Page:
Loss for Prediction Markets in the Election
But still some hope for expert information aggregation systems
Two years ago, I wrote about the relative performance of poll aggregation vs prediction markets in forecasting electoral results. The way I think about it now is that there are two important reasons to be excited about the growth of prediction markets:
They have the potential to clean up biases and herd analysis in thinking. One example of this would be whether polls were accurately assessing Republican chances in Midwestern states during the 2020 election. But you could also think about how prediction markets forecast the likelihood of Trump not conceding the election in the aftermath. By putting money on the line and harnessing the wisdom of the crowds, markets provide the incentives and the mechanism to produce reliable signals on real-world events: news you can use.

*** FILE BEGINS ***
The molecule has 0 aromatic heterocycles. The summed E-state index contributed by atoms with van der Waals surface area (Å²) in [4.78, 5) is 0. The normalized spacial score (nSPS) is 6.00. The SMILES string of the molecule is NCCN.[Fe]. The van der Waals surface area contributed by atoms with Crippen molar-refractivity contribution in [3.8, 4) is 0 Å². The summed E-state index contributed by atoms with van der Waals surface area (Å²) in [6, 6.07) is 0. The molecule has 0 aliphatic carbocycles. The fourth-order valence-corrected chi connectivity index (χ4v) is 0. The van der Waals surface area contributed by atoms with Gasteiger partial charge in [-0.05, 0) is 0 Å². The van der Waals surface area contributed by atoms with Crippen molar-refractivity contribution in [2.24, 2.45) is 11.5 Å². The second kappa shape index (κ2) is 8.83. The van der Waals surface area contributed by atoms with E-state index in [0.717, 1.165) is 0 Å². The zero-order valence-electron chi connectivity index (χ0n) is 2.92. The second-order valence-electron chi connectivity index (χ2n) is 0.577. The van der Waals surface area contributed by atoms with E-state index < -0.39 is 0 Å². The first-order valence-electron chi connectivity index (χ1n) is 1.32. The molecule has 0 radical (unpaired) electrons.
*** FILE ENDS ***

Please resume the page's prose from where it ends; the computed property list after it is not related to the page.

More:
Prediction markets can clean up punditry. When we talk about politics, electoral speculation, or really anything else — we are often making forecasts about future possibilities. But casual punditry is often reduced to discussing this stuff verbally, without the discipline of a quantitative forecast or accountability for what happened.
What I dreamt of was a world in which people would point to and trade in political contracts the same as they do for stocks. You don’t need to speculate about how Google’s earnings report will impact their earnings — you start by looking at the stock price. And so a rich series of contracts in real world events could provide the Arrow-Debreau basis for our broader conversation: a fundamental shared reality of prices and probabilities to anchor the discussion.
But for this to work, prediction markets need to be accurate in forecasting. Were they this time around?
Midwestern Low Trust Voters